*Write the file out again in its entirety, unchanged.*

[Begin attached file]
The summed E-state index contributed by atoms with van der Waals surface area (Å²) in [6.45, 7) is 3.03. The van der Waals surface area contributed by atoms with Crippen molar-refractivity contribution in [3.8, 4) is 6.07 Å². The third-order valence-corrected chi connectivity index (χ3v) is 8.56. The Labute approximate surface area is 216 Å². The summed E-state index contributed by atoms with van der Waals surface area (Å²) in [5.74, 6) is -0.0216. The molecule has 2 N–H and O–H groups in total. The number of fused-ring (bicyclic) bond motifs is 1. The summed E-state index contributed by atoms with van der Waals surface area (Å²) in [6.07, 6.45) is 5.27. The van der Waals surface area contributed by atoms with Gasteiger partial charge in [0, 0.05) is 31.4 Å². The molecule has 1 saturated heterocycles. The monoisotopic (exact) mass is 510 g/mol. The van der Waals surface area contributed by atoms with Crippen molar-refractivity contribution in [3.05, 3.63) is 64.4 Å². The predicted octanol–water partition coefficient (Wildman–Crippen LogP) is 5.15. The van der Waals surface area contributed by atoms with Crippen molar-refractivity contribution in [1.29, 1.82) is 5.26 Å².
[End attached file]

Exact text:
The summed E-state index contributed by atoms with van der Waals surface area (Å²) in [6.45, 7) is 3.03. The van der Waals surface area contributed by atoms with Crippen molar-refractivity contribution in [3.8, 4) is 6.07 Å². The third-order valence-corrected chi connectivity index (χ3v) is 8.56. The Labute approximate surface area is 216 Å². The summed E-state index contributed by atoms with van der Waals surface area (Å²) in [5.74, 6) is -0.0216. The molecule has 2 N–H and O–H groups in total. The number of fused-ring (bicyclic) bond motifs is 1. The summed E-state index contributed by atoms with van der Waals surface area (Å²) in [6.07, 6.45) is 5.27. The van der Waals surface area contributed by atoms with Gasteiger partial charge in [0, 0.05) is 31.4 Å². The molecule has 1 saturated heterocycles. The monoisotopic (exact) mass is 510 g/mol. The van der Waals surface area contributed by atoms with Crippen molar-refractivity contribution in [3.05, 3.63) is 64.4 Å². The predicted octanol–water partition coefficient (Wildman–Crippen LogP) is 5.15. The van der Waals surface area contributed by atoms with Crippen molar-refractivity contribution in [1.29, 1.82) is 5.26 Å².